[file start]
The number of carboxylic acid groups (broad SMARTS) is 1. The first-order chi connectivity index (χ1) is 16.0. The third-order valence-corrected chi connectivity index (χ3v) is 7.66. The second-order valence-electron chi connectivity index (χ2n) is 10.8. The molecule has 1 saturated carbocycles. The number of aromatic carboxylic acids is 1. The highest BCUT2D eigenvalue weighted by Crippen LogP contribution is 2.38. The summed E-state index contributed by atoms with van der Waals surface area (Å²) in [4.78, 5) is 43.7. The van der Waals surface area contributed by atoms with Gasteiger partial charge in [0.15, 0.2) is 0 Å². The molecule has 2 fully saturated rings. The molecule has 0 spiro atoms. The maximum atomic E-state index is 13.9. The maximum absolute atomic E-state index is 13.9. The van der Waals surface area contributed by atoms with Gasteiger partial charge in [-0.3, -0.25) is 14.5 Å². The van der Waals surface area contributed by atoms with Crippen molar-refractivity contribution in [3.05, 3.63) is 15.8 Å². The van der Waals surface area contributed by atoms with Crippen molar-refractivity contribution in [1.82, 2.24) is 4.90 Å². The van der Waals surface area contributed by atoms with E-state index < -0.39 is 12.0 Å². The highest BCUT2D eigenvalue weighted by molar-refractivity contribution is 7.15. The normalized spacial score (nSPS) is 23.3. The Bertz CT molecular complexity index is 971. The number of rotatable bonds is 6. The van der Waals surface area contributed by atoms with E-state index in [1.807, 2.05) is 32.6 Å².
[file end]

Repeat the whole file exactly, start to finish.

The number of carboxylic acid groups (broad SMARTS) is 1. The first-order chi connectivity index (χ1) is 16.0. The third-order valence-corrected chi connectivity index (χ3v) is 7.66. The second-order valence-electron chi connectivity index (χ2n) is 10.8. The molecule has 1 saturated carbocycles. The number of aromatic carboxylic acids is 1. The highest BCUT2D eigenvalue weighted by Crippen LogP contribution is 2.38. The summed E-state index contributed by atoms with van der Waals surface area (Å²) in [4.78, 5) is 43.7. The van der Waals surface area contributed by atoms with Gasteiger partial charge in [0.15, 0.2) is 0 Å². The molecule has 2 fully saturated rings. The molecule has 0 spiro atoms. The maximum atomic E-state index is 13.9. The maximum absolute atomic E-state index is 13.9. The van der Waals surface area contributed by atoms with Gasteiger partial charge in [-0.3, -0.25) is 14.5 Å². The van der Waals surface area contributed by atoms with Crippen molar-refractivity contribution in [3.05, 3.63) is 15.8 Å². The van der Waals surface area contributed by atoms with Crippen molar-refractivity contribution in [1.82, 2.24) is 4.90 Å². The van der Waals surface area contributed by atoms with E-state index < -0.39 is 12.0 Å². The highest BCUT2D eigenvalue weighted by molar-refractivity contribution is 7.15. The normalized spacial score (nSPS) is 23.3. The Bertz CT molecular complexity index is 971. The number of rotatable bonds is 6. The van der Waals surface area contributed by atoms with E-state index in [1.807, 2.05) is 32.6 Å².